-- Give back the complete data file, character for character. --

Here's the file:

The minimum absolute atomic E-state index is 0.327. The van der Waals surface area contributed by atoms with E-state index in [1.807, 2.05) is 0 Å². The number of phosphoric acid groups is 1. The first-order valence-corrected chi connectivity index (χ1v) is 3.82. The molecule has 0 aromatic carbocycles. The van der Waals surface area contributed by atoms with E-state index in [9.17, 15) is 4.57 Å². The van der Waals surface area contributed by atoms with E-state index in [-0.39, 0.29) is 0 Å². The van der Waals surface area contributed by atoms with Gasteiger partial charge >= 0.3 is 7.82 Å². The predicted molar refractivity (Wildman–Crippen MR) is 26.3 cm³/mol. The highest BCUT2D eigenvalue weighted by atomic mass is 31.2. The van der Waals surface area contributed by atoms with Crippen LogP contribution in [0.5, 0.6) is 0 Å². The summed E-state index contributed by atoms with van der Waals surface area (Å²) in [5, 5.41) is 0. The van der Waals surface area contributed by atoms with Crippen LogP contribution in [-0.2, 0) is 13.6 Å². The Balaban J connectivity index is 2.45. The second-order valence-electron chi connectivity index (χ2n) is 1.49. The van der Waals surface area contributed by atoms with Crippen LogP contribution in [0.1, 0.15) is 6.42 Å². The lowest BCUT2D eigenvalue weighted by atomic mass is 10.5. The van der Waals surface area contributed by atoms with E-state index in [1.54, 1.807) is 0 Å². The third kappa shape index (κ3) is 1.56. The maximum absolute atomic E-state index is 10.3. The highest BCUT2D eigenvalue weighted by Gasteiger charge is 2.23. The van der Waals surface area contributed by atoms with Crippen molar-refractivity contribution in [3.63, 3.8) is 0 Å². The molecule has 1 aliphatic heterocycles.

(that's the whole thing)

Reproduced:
The minimum absolute atomic E-state index is 0.327. The van der Waals surface area contributed by atoms with E-state index in [1.807, 2.05) is 0 Å². The number of phosphoric acid groups is 1. The first-order valence-corrected chi connectivity index (χ1v) is 3.82. The molecule has 0 aromatic carbocycles. The van der Waals surface area contributed by atoms with E-state index in [9.17, 15) is 4.57 Å². The van der Waals surface area contributed by atoms with E-state index in [-0.39, 0.29) is 0 Å². The van der Waals surface area contributed by atoms with Gasteiger partial charge >= 0.3 is 7.82 Å². The predicted molar refractivity (Wildman–Crippen MR) is 26.3 cm³/mol. The highest BCUT2D eigenvalue weighted by atomic mass is 31.2. The van der Waals surface area contributed by atoms with Crippen LogP contribution in [0.5, 0.6) is 0 Å². The summed E-state index contributed by atoms with van der Waals surface area (Å²) in [5, 5.41) is 0. The van der Waals surface area contributed by atoms with Crippen LogP contribution in [-0.2, 0) is 13.6 Å². The Balaban J connectivity index is 2.45. The second-order valence-electron chi connectivity index (χ2n) is 1.49. The van der Waals surface area contributed by atoms with Crippen LogP contribution in [0.1, 0.15) is 6.42 Å². The lowest BCUT2D eigenvalue weighted by atomic mass is 10.5. The van der Waals surface area contributed by atoms with E-state index in [1.54, 1.807) is 0 Å². The third kappa shape index (κ3) is 1.56. The maximum absolute atomic E-state index is 10.3. The highest BCUT2D eigenvalue weighted by Gasteiger charge is 2.23. The van der Waals surface area contributed by atoms with Crippen molar-refractivity contribution in [3.63, 3.8) is 0 Å². The molecule has 1 aliphatic heterocycles.